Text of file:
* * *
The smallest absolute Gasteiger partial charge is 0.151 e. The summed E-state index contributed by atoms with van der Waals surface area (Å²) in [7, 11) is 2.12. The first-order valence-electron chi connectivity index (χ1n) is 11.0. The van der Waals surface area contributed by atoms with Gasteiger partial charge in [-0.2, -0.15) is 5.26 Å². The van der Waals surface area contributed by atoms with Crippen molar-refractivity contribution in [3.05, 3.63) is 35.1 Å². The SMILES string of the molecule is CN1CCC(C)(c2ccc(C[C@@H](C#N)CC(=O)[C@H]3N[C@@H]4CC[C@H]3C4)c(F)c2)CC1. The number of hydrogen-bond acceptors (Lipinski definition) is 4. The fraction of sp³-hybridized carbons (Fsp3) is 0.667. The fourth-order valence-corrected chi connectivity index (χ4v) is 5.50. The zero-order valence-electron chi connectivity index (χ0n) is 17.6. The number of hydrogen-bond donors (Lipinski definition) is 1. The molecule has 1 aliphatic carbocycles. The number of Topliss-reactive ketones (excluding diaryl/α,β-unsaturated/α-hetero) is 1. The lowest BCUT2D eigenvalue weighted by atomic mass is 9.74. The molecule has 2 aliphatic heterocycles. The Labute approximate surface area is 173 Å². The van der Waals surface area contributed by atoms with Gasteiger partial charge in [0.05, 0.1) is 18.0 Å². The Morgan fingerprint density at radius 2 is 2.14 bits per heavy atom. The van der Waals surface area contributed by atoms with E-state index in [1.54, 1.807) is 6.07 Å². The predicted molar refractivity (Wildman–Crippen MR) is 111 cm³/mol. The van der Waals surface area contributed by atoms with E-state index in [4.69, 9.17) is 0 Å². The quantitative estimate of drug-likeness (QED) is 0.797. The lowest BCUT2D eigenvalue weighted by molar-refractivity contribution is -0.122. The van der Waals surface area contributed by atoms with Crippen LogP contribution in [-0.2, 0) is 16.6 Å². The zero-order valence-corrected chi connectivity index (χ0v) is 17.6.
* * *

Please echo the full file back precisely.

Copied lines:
The smallest absolute Gasteiger partial charge is 0.151 e. The summed E-state index contributed by atoms with van der Waals surface area (Å²) in [7, 11) is 2.12. The first-order valence-electron chi connectivity index (χ1n) is 11.0. The van der Waals surface area contributed by atoms with Gasteiger partial charge in [-0.2, -0.15) is 5.26 Å². The van der Waals surface area contributed by atoms with Crippen molar-refractivity contribution in [3.05, 3.63) is 35.1 Å². The SMILES string of the molecule is CN1CCC(C)(c2ccc(C[C@@H](C#N)CC(=O)[C@H]3N[C@@H]4CC[C@H]3C4)c(F)c2)CC1. The number of hydrogen-bond acceptors (Lipinski definition) is 4. The fraction of sp³-hybridized carbons (Fsp3) is 0.667. The fourth-order valence-corrected chi connectivity index (χ4v) is 5.50. The zero-order valence-electron chi connectivity index (χ0n) is 17.6. The number of hydrogen-bond donors (Lipinski definition) is 1. The molecule has 1 aliphatic carbocycles. The number of Topliss-reactive ketones (excluding diaryl/α,β-unsaturated/α-hetero) is 1. The lowest BCUT2D eigenvalue weighted by atomic mass is 9.74. The molecule has 2 aliphatic heterocycles. The Labute approximate surface area is 173 Å². The van der Waals surface area contributed by atoms with Gasteiger partial charge in [0.05, 0.1) is 18.0 Å². The Morgan fingerprint density at radius 2 is 2.14 bits per heavy atom. The van der Waals surface area contributed by atoms with E-state index in [1.54, 1.807) is 6.07 Å². The predicted molar refractivity (Wildman–Crippen MR) is 111 cm³/mol. The van der Waals surface area contributed by atoms with E-state index in [4.69, 9.17) is 0 Å². The quantitative estimate of drug-likeness (QED) is 0.797. The lowest BCUT2D eigenvalue weighted by molar-refractivity contribution is -0.122. The van der Waals surface area contributed by atoms with Crippen LogP contribution in [-0.2, 0) is 16.6 Å². The zero-order valence-corrected chi connectivity index (χ0v) is 17.6.